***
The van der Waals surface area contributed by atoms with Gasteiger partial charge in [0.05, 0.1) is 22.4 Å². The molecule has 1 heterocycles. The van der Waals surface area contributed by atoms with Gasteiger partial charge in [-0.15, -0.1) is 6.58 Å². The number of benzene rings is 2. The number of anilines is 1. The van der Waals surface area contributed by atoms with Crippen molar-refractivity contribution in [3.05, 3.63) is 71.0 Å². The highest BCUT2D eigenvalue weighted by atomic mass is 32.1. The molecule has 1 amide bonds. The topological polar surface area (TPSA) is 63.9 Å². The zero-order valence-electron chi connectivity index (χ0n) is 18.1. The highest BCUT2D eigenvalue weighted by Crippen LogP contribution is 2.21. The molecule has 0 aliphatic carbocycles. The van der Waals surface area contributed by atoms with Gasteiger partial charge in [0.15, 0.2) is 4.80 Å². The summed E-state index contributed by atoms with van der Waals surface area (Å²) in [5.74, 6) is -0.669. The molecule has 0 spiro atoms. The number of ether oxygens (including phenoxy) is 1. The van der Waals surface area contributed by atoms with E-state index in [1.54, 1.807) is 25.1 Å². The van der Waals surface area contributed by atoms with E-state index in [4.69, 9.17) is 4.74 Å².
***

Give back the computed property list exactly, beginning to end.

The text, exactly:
The van der Waals surface area contributed by atoms with Gasteiger partial charge in [0.05, 0.1) is 22.4 Å². The molecule has 1 heterocycles. The van der Waals surface area contributed by atoms with Gasteiger partial charge in [-0.15, -0.1) is 6.58 Å². The number of benzene rings is 2. The number of anilines is 1. The van der Waals surface area contributed by atoms with Crippen molar-refractivity contribution in [3.05, 3.63) is 71.0 Å². The highest BCUT2D eigenvalue weighted by atomic mass is 32.1. The molecule has 1 amide bonds. The topological polar surface area (TPSA) is 63.9 Å². The zero-order valence-electron chi connectivity index (χ0n) is 18.1. The highest BCUT2D eigenvalue weighted by Crippen LogP contribution is 2.21. The molecule has 0 aliphatic carbocycles. The van der Waals surface area contributed by atoms with Gasteiger partial charge in [0.15, 0.2) is 4.80 Å². The summed E-state index contributed by atoms with van der Waals surface area (Å²) in [5.74, 6) is -0.669. The molecule has 0 spiro atoms. The number of ether oxygens (including phenoxy) is 1. The van der Waals surface area contributed by atoms with E-state index in [1.54, 1.807) is 25.1 Å². The van der Waals surface area contributed by atoms with E-state index in [4.69, 9.17) is 4.74 Å².